The only thing that can make it harder to make these choices is to become convinced that you are incapable of making these choices. That is exactly what the treatment industry aims to do as it’s first goal. In 12 Step programs, the first step is to “admit” you are “powerless” over substances and addiction. And even in treatment programs that aren’t entirely 12 Step based, the main goal is to convince you that you have a brain disease that has “hijacked your free will.” If you disagree with this idea, they tell you that you are “in denial” – a symptom of the disease that makes you resistant to the idea that you have a disease! These mind games have destroyed many lives.
It’s hard not to believe this nonsense when people in white coats with fancy letters behind their names feed it to you all day long, and tell you you’re crazy if you disagree. It’s hard not to buy this recovery mythology when you spend your days in meetings and group counseling sessions with others who have been made completely hopeless by it. You become socialized with “powerless” people, and accept that you must be one of them too. You become a passive victim, waiting for treatment professionals to fix you. Worse, you become convinced that there is no fix available, and accept that all you can do is learn to “cope” with your disease of addiction.
When you’ve reached that state, you’re in what we call “the treatment and recovery trap.” The only way out of the trap is by learning the truth. That’s what we provide with the Freedom Model. The truth is that unlike the cancer victim, the “addict or alcoholic” has many direct choices they can make to solve their problems:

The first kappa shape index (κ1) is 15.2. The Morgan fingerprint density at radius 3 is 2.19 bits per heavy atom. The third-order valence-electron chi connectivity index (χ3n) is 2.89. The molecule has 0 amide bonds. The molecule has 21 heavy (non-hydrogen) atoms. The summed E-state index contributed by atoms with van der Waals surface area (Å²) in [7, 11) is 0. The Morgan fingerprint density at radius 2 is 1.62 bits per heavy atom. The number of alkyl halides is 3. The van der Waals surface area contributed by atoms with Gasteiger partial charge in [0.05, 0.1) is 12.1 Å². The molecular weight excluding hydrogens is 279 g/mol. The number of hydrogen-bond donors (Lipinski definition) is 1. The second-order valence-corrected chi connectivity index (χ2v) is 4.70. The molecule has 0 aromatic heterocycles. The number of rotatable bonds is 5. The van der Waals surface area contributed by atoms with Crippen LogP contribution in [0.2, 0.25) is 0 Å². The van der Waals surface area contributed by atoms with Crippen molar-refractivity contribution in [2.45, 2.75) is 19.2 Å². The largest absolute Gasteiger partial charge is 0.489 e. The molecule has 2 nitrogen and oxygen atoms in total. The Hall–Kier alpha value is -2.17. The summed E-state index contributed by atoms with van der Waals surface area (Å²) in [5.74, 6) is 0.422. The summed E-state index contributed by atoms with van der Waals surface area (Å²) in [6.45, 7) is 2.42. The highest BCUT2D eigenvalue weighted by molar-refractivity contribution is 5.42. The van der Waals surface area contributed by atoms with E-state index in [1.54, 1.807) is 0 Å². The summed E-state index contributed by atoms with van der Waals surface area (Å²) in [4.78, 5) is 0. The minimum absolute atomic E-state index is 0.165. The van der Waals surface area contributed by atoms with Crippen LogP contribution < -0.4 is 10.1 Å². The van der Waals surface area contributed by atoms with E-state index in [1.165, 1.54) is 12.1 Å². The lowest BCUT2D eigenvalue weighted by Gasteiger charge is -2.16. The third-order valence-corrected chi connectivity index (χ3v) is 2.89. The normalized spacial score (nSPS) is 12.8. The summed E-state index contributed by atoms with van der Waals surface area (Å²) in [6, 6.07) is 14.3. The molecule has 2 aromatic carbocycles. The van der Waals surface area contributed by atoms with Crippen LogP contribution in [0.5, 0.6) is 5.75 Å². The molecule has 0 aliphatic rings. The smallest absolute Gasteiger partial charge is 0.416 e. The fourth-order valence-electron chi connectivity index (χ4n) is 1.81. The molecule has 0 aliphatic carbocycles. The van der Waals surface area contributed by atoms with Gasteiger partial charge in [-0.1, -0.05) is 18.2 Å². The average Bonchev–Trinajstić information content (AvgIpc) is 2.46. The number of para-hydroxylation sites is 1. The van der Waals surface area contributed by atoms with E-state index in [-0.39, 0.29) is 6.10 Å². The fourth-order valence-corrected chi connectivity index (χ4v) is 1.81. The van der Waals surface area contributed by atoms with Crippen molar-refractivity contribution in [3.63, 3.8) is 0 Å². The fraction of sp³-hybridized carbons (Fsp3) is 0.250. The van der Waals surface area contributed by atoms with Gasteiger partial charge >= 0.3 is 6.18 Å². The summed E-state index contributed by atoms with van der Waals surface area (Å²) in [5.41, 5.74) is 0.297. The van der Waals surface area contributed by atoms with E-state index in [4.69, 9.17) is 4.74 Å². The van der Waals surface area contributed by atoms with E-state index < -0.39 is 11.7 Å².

- You can choose to embrace the fact that you are choosing every time you use
- You can choose to use or not use
- You can choose to drink less tonight
- You can choose to switch to a less dangerous drug
- You can choose to question whether drugs are much fun anymore
- You can choose to question whether drugs are exciting at this point in your life
- You can choose to question whether your drug really relieves your depression
- You can choose to question whether your drug really relieves your anxiety and stress
- You can choose to question whether your drug really relieves your anger
- You can choose to investigate whether you can feel more pleasure and more happiness without drugs
- You can choose to stop making excuses for your drug use, and own it
- You can choose to stop for negative reasons (“I have to stop or I’ll end up in jail”), or you can change your approach and choose to stop for positive reasons (“I can be happier without drugs”)
- You can choose to focus on the benefits of quitting or moderating
- You can choose to see better uses of your time and energy
- You can choose to see drugs as a placebo you’ve been using to deal with life problems
- You can choose to let go of the comfort of the familiar use of drugs
- You can choose to embrace the exciting change of experiencing life without drugs
- You can choose to believe that you have a new chapter of life where you deserve better than what you’re getting out of drugs
These are all direct choices that directly affect our behavior, and the way we feel about substances. There are many more potential choices. Many of these include choosing to believe certain things. These choices become incredibly happy and joyful when you have the knowledge to back up your belief in them. That is what we provide in the Freedom Model.